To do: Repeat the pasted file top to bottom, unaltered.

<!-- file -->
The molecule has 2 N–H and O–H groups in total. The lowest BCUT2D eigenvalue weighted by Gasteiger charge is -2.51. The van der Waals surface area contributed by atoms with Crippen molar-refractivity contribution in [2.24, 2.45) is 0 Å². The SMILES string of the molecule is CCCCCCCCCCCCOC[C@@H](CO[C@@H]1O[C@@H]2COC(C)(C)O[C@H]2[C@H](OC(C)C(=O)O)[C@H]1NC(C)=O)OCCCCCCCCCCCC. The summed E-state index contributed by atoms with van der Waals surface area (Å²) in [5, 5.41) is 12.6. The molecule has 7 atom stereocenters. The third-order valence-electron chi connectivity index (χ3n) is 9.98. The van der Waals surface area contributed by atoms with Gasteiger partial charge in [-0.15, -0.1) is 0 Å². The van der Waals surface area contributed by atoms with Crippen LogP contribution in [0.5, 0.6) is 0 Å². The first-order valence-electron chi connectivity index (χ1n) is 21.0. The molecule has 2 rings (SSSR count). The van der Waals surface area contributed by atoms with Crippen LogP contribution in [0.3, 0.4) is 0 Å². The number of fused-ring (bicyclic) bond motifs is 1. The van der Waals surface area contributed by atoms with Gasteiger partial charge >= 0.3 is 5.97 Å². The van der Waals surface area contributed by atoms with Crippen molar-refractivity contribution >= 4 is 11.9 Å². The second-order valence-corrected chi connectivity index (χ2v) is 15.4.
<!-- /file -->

The molecule has 2 N–H and O–H groups in total. The lowest BCUT2D eigenvalue weighted by Gasteiger charge is -2.51. The van der Waals surface area contributed by atoms with Crippen molar-refractivity contribution in [2.24, 2.45) is 0 Å². The SMILES string of the molecule is CCCCCCCCCCCCOC[C@@H](CO[C@@H]1O[C@@H]2COC(C)(C)O[C@H]2[C@H](OC(C)C(=O)O)[C@H]1NC(C)=O)OCCCCCCCCCCCC. The summed E-state index contributed by atoms with van der Waals surface area (Å²) in [5, 5.41) is 12.6. The molecule has 7 atom stereocenters. The third-order valence-electron chi connectivity index (χ3n) is 9.98. The van der Waals surface area contributed by atoms with Gasteiger partial charge in [-0.15, -0.1) is 0 Å². The van der Waals surface area contributed by atoms with Crippen LogP contribution in [0.5, 0.6) is 0 Å². The first-order valence-electron chi connectivity index (χ1n) is 21.0. The molecule has 2 rings (SSSR count). The van der Waals surface area contributed by atoms with Crippen LogP contribution in [0.3, 0.4) is 0 Å². The number of fused-ring (bicyclic) bond motifs is 1. The van der Waals surface area contributed by atoms with Gasteiger partial charge >= 0.3 is 5.97 Å². The van der Waals surface area contributed by atoms with Crippen molar-refractivity contribution >= 4 is 11.9 Å². The second-order valence-corrected chi connectivity index (χ2v) is 15.4.